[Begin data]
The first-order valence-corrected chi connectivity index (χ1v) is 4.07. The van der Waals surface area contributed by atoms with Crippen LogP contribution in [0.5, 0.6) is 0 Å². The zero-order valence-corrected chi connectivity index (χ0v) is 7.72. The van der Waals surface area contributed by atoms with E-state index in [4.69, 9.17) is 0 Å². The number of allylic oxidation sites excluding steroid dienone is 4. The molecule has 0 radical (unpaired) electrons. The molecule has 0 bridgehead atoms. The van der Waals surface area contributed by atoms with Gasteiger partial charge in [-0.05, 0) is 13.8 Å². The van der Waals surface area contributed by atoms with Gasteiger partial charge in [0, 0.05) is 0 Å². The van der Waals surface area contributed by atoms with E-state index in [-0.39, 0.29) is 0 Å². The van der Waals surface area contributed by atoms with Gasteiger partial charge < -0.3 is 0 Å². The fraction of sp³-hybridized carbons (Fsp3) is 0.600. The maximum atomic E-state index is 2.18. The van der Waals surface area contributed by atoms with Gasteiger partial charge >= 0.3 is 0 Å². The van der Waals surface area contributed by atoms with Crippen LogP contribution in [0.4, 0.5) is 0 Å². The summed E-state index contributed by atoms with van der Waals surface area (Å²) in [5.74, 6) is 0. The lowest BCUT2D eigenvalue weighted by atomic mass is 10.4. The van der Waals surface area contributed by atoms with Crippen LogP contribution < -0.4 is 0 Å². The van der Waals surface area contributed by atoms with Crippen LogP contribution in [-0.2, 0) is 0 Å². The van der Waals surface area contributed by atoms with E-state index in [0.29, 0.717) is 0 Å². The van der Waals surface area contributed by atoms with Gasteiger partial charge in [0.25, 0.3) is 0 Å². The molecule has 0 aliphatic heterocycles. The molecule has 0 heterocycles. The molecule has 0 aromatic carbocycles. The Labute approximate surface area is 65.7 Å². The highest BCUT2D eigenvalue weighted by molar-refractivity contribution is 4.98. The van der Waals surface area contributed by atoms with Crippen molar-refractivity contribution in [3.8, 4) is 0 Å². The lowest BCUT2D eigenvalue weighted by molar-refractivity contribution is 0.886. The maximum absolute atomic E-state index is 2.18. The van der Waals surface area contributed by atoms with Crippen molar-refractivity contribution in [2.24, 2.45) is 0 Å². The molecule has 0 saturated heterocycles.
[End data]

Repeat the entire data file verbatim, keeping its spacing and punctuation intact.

The first-order valence-corrected chi connectivity index (χ1v) is 4.07. The van der Waals surface area contributed by atoms with Crippen LogP contribution in [0.5, 0.6) is 0 Å². The zero-order valence-corrected chi connectivity index (χ0v) is 7.72. The van der Waals surface area contributed by atoms with E-state index in [4.69, 9.17) is 0 Å². The number of allylic oxidation sites excluding steroid dienone is 4. The molecule has 0 radical (unpaired) electrons. The molecule has 0 bridgehead atoms. The van der Waals surface area contributed by atoms with Gasteiger partial charge in [-0.05, 0) is 13.8 Å². The van der Waals surface area contributed by atoms with Gasteiger partial charge in [0, 0.05) is 0 Å². The van der Waals surface area contributed by atoms with E-state index in [-0.39, 0.29) is 0 Å². The van der Waals surface area contributed by atoms with Gasteiger partial charge < -0.3 is 0 Å². The fraction of sp³-hybridized carbons (Fsp3) is 0.600. The maximum atomic E-state index is 2.18. The van der Waals surface area contributed by atoms with Gasteiger partial charge >= 0.3 is 0 Å². The van der Waals surface area contributed by atoms with Crippen LogP contribution in [0.4, 0.5) is 0 Å². The summed E-state index contributed by atoms with van der Waals surface area (Å²) in [5.74, 6) is 0. The lowest BCUT2D eigenvalue weighted by atomic mass is 10.4. The van der Waals surface area contributed by atoms with Crippen LogP contribution < -0.4 is 0 Å². The van der Waals surface area contributed by atoms with Crippen LogP contribution in [-0.2, 0) is 0 Å². The van der Waals surface area contributed by atoms with E-state index in [0.29, 0.717) is 0 Å². The van der Waals surface area contributed by atoms with Gasteiger partial charge in [0.25, 0.3) is 0 Å². The molecule has 0 aliphatic heterocycles. The molecule has 0 heterocycles. The molecule has 0 aromatic carbocycles. The Labute approximate surface area is 65.7 Å². The highest BCUT2D eigenvalue weighted by molar-refractivity contribution is 4.98. The van der Waals surface area contributed by atoms with Crippen molar-refractivity contribution in [3.8, 4) is 0 Å². The lowest BCUT2D eigenvalue weighted by molar-refractivity contribution is 0.886. The maximum absolute atomic E-state index is 2.18. The van der Waals surface area contributed by atoms with Crippen molar-refractivity contribution in [2.24, 2.45) is 0 Å². The molecule has 0 saturated heterocycles.